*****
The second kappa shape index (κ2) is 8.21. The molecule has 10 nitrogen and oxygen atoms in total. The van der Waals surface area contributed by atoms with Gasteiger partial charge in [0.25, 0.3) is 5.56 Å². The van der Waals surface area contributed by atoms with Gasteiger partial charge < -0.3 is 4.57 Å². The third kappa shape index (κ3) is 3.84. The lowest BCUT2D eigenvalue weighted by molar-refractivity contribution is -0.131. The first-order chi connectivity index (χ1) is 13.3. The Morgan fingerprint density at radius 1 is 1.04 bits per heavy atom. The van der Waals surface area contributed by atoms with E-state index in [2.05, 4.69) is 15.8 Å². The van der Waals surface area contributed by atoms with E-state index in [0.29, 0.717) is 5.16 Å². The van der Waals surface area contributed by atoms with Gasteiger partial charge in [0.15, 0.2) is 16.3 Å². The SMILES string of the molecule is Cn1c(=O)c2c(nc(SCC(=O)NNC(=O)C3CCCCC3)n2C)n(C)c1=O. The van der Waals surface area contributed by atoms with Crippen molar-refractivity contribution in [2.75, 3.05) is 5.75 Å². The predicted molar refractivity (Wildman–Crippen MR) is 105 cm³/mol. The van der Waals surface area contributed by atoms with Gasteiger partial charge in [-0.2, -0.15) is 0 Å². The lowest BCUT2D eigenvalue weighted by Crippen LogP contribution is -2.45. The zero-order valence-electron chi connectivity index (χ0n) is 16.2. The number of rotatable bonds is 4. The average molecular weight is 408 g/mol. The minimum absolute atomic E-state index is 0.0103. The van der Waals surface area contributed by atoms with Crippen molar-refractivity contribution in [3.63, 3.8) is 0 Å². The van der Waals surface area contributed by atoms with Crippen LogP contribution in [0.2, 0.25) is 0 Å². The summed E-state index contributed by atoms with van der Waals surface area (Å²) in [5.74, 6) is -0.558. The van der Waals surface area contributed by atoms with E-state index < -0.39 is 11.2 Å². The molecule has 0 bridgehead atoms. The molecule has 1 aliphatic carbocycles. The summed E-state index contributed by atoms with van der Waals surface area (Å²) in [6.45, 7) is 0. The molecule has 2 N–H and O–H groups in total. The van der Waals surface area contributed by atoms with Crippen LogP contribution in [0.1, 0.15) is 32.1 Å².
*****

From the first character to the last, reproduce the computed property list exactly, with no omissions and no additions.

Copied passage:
The second kappa shape index (κ2) is 8.21. The molecule has 10 nitrogen and oxygen atoms in total. The van der Waals surface area contributed by atoms with Gasteiger partial charge in [0.25, 0.3) is 5.56 Å². The van der Waals surface area contributed by atoms with Gasteiger partial charge < -0.3 is 4.57 Å². The third kappa shape index (κ3) is 3.84. The lowest BCUT2D eigenvalue weighted by molar-refractivity contribution is -0.131. The first-order chi connectivity index (χ1) is 13.3. The Morgan fingerprint density at radius 1 is 1.04 bits per heavy atom. The van der Waals surface area contributed by atoms with E-state index in [2.05, 4.69) is 15.8 Å². The van der Waals surface area contributed by atoms with E-state index in [0.29, 0.717) is 5.16 Å². The van der Waals surface area contributed by atoms with Gasteiger partial charge in [0.15, 0.2) is 16.3 Å². The SMILES string of the molecule is Cn1c(=O)c2c(nc(SCC(=O)NNC(=O)C3CCCCC3)n2C)n(C)c1=O. The van der Waals surface area contributed by atoms with Crippen molar-refractivity contribution in [2.75, 3.05) is 5.75 Å². The predicted molar refractivity (Wildman–Crippen MR) is 105 cm³/mol. The van der Waals surface area contributed by atoms with Gasteiger partial charge in [-0.2, -0.15) is 0 Å². The lowest BCUT2D eigenvalue weighted by Crippen LogP contribution is -2.45. The zero-order valence-electron chi connectivity index (χ0n) is 16.2. The number of rotatable bonds is 4. The average molecular weight is 408 g/mol. The minimum absolute atomic E-state index is 0.0103. The van der Waals surface area contributed by atoms with Crippen molar-refractivity contribution in [3.63, 3.8) is 0 Å². The van der Waals surface area contributed by atoms with Crippen LogP contribution in [0.2, 0.25) is 0 Å². The summed E-state index contributed by atoms with van der Waals surface area (Å²) in [5.74, 6) is -0.558. The van der Waals surface area contributed by atoms with E-state index < -0.39 is 11.2 Å². The molecule has 0 bridgehead atoms. The molecule has 1 aliphatic carbocycles. The summed E-state index contributed by atoms with van der Waals surface area (Å²) in [6.45, 7) is 0. The molecule has 2 N–H and O–H groups in total. The van der Waals surface area contributed by atoms with Crippen LogP contribution in [0.1, 0.15) is 32.1 Å².